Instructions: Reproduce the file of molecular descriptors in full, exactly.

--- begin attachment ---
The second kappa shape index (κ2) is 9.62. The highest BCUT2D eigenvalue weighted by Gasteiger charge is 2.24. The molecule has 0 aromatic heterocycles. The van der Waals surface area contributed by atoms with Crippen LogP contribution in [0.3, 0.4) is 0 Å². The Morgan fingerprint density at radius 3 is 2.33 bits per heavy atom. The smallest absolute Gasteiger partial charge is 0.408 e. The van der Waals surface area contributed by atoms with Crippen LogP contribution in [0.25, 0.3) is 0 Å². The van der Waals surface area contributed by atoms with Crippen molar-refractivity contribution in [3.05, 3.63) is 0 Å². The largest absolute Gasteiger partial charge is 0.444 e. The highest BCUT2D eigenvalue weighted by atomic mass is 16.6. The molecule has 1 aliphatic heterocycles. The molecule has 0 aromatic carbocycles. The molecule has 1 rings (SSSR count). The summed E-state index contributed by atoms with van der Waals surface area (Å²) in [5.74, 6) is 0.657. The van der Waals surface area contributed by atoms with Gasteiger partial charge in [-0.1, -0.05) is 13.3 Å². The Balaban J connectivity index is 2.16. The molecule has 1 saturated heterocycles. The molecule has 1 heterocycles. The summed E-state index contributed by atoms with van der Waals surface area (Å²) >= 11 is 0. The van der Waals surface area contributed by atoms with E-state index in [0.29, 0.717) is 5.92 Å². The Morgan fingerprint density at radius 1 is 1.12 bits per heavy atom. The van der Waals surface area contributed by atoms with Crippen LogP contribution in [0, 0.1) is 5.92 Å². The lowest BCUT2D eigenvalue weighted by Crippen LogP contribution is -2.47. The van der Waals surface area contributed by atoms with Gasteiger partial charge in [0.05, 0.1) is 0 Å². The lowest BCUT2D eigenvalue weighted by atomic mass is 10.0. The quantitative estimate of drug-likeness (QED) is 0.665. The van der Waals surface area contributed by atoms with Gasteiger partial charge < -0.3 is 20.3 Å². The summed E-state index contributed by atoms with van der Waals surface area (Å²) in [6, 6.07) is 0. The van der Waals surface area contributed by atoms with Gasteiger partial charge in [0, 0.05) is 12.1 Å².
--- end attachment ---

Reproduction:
The second kappa shape index (κ2) is 9.62. The highest BCUT2D eigenvalue weighted by Gasteiger charge is 2.24. The molecule has 0 aromatic heterocycles. The van der Waals surface area contributed by atoms with Crippen LogP contribution in [0.3, 0.4) is 0 Å². The Morgan fingerprint density at radius 3 is 2.33 bits per heavy atom. The smallest absolute Gasteiger partial charge is 0.408 e. The van der Waals surface area contributed by atoms with Crippen LogP contribution in [0.25, 0.3) is 0 Å². The van der Waals surface area contributed by atoms with Crippen molar-refractivity contribution in [3.05, 3.63) is 0 Å². The largest absolute Gasteiger partial charge is 0.444 e. The highest BCUT2D eigenvalue weighted by atomic mass is 16.6. The molecule has 1 aliphatic heterocycles. The molecule has 0 aromatic carbocycles. The molecule has 1 rings (SSSR count). The summed E-state index contributed by atoms with van der Waals surface area (Å²) in [5.74, 6) is 0.657. The van der Waals surface area contributed by atoms with Gasteiger partial charge in [-0.1, -0.05) is 13.3 Å². The Balaban J connectivity index is 2.16. The molecule has 1 saturated heterocycles. The molecule has 1 heterocycles. The summed E-state index contributed by atoms with van der Waals surface area (Å²) >= 11 is 0. The van der Waals surface area contributed by atoms with E-state index in [0.29, 0.717) is 5.92 Å². The Morgan fingerprint density at radius 1 is 1.12 bits per heavy atom. The van der Waals surface area contributed by atoms with Crippen LogP contribution in [0, 0.1) is 5.92 Å². The lowest BCUT2D eigenvalue weighted by Crippen LogP contribution is -2.47. The van der Waals surface area contributed by atoms with Gasteiger partial charge in [0.05, 0.1) is 0 Å². The lowest BCUT2D eigenvalue weighted by atomic mass is 10.0. The quantitative estimate of drug-likeness (QED) is 0.665. The van der Waals surface area contributed by atoms with Gasteiger partial charge < -0.3 is 20.3 Å². The summed E-state index contributed by atoms with van der Waals surface area (Å²) in [6, 6.07) is 0. The van der Waals surface area contributed by atoms with Gasteiger partial charge in [0, 0.05) is 12.1 Å².